Over the last two nights at London's Union Chapel, Italian prog-horror legends Goblin recreated the soundtracks to two classic horror movies — George Romero's Dawn Of The Dead and Dario Argento's Suspiria — as they played on the big screen. We sent reporters to both shows. After washing the blood from their clothes, they filed their reports.
Monday: Dawn Of The Dead
There could hardly be a more appropriate backdrop to an evening of era-defining zombie-prog than the Victorian gothic of the Union Chapel in Islington. Following the performance here of composer Fabio Frizzi in 2013, it would appear the venue has become the mecca for Italian horror movie composers. Well, two of them anyway. Goblin founder Claudio Simonetti actively sought it out, admitting that it’s the most impressive venue in which he has played. In the Q&A before tonight’s show, Simonetti ventures whether the building, a working church, may have been deconsecrated. It’s an entirely valid hypothesis given the carnage soon unleashed within its walls: The tide of gore flows as thick as it ever did in George A Romero’s masterful horror movie, hereby given an extra crimson splash courtesy of Goblin’s unforgiving musical score, played live.
Dawn of the Dead (1978) is a movie that exists in multitudinous forms around the around, with the original US print implausibly bereft of much Goblin. It was Dario Argento’s improved Italian cut that removed some of the excess baggage and brought the music to the fore, cementing the audio-visual bond that existed between Argento and his favourite band via _Deep Red _(1975) and Suspiria (1977). Today the two are inextricably linked and (Claudio Simonetti’s) Goblin in particular is indebted to the association. A question from the audience with reference to Argento’s more recent movies, which barely hint at the maestro’s former glories, leads Simonetti to politely distance himself with a shrug and a glib if good humoured admonishment that he only provides the music.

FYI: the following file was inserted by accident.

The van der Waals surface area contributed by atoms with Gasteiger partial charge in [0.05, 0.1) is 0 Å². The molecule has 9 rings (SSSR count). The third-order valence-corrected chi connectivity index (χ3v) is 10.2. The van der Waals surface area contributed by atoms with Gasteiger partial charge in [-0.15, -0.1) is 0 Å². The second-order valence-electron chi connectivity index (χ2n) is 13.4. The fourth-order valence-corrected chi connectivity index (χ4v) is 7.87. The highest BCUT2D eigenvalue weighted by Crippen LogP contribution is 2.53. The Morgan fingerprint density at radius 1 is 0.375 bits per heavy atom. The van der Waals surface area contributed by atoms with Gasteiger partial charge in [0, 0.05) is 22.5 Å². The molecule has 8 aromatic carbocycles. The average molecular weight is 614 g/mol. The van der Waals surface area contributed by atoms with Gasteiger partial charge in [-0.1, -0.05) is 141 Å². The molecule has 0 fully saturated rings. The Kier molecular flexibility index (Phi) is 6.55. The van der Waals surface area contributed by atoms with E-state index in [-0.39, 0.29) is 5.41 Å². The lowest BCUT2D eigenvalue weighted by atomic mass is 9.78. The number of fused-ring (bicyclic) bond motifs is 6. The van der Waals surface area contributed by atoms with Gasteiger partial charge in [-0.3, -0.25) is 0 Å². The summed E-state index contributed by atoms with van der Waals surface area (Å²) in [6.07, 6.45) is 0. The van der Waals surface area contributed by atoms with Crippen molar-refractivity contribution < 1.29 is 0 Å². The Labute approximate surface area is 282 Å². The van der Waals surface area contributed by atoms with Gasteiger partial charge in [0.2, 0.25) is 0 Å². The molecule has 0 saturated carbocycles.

The music in Dawn of the Dead is effectively a riff on the main theme, simple yet spiky and striking. It doesn’t distort or swallow the movie, which plays out like an extended metaphor for consumerism and media that is more profound now than it ever was. The advantage the dead have over the living, one character determines early on, is that the dead don’t think.
~ David Kerekes
After the previous night, Claudio Simonetti should know what to expect – basically, a level of reverence so intense you could be forgiven for thinking the Union Chapel was constructed in his honour. Tonight, however, is reserved for what is clearly his proudest work and the amiable repeat of the Q&A session beforehand still reveals his humility at being able to perform it amongst the vaulting surroundings.
Where Goblin’s soundtrack for Dawn Of The Dead was very much shackled around the bursts of action, Suspiria is all about building tension, the primary colours of the main setting’s offering a gaudy template that’s perfect for a score that’s long been regarded as a prog masterpiece. The pealing signature tune itself, like Tubular Bells having passed through a distorted looking glass and into a ghostly netherworld, has been seared so deeply into brains of everyone here that when it opens the movie, it feels like a magical neural pathway being lit up on cue. That sense of creepy, far-from-Kansas guiding light proves to be the perfect movie book-end as the heroine Suzy Bannion zeroes in on the movie’s central mystery, but the clattering timpani, atonal screeches, ghostly whispers and the twanging, pulse of Sighs, as though all your neck veins a throbbing on panic alert – another repeated theme throughout the movie – move Goblin out into atmospheric, avant-garde territories that leaves nerves as shattered as panes of glass lacerating Suspiria’s various, ill-fated ballerinas.
For all the groove that runs through Goblin, tonight is all about the pull of the peripheral, and it’s mesmerising to witness it being played in real time. The only release is the full-on, groove and Moog-squelch jamboree of the end credits, a wild ride out that has a church-load of worshippers cheering ecstatically, as if a long-dormant itch has finally been exorcised.
~ Jonathan Selzer